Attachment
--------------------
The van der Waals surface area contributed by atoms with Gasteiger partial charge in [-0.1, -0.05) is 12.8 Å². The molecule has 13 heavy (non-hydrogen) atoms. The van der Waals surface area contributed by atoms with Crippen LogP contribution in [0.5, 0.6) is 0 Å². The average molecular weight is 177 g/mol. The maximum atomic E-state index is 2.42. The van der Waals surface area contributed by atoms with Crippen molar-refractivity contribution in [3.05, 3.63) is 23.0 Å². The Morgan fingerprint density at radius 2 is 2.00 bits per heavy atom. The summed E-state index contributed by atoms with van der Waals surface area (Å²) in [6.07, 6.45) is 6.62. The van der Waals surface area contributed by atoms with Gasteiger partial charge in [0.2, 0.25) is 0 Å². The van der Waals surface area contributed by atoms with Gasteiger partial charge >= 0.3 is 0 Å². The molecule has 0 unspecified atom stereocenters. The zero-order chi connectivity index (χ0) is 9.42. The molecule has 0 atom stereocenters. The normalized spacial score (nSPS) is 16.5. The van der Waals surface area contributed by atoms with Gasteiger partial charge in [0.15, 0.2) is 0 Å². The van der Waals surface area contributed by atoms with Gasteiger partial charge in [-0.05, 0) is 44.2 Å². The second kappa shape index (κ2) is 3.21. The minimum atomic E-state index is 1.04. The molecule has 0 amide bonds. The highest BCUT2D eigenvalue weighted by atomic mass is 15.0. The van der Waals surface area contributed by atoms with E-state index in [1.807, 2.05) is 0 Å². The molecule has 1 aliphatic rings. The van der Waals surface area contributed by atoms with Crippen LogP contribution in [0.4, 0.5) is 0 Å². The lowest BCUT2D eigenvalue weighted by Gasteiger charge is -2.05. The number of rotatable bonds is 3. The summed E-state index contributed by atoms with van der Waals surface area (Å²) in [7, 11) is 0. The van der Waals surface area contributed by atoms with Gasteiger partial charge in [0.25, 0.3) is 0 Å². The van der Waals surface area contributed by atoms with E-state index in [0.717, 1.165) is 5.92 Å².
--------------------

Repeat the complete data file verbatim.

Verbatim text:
The van der Waals surface area contributed by atoms with Gasteiger partial charge in [-0.1, -0.05) is 12.8 Å². The molecule has 13 heavy (non-hydrogen) atoms. The van der Waals surface area contributed by atoms with Crippen LogP contribution in [0.5, 0.6) is 0 Å². The average molecular weight is 177 g/mol. The maximum atomic E-state index is 2.42. The van der Waals surface area contributed by atoms with Crippen molar-refractivity contribution in [3.05, 3.63) is 23.0 Å². The Morgan fingerprint density at radius 2 is 2.00 bits per heavy atom. The summed E-state index contributed by atoms with van der Waals surface area (Å²) in [6.07, 6.45) is 6.62. The van der Waals surface area contributed by atoms with Gasteiger partial charge in [0.2, 0.25) is 0 Å². The van der Waals surface area contributed by atoms with Gasteiger partial charge >= 0.3 is 0 Å². The molecule has 0 unspecified atom stereocenters. The zero-order chi connectivity index (χ0) is 9.42. The molecule has 0 atom stereocenters. The normalized spacial score (nSPS) is 16.5. The van der Waals surface area contributed by atoms with Gasteiger partial charge in [0.15, 0.2) is 0 Å². The van der Waals surface area contributed by atoms with Gasteiger partial charge in [-0.05, 0) is 44.2 Å². The second kappa shape index (κ2) is 3.21. The minimum atomic E-state index is 1.04. The molecule has 0 amide bonds. The highest BCUT2D eigenvalue weighted by atomic mass is 15.0. The van der Waals surface area contributed by atoms with E-state index in [1.807, 2.05) is 0 Å². The molecule has 1 aliphatic rings. The van der Waals surface area contributed by atoms with Crippen LogP contribution in [0.4, 0.5) is 0 Å². The lowest BCUT2D eigenvalue weighted by Gasteiger charge is -2.05. The number of rotatable bonds is 3. The summed E-state index contributed by atoms with van der Waals surface area (Å²) in [7, 11) is 0. The van der Waals surface area contributed by atoms with Gasteiger partial charge in [0.25, 0.3) is 0 Å². The van der Waals surface area contributed by atoms with E-state index in [0.717, 1.165) is 5.92 Å².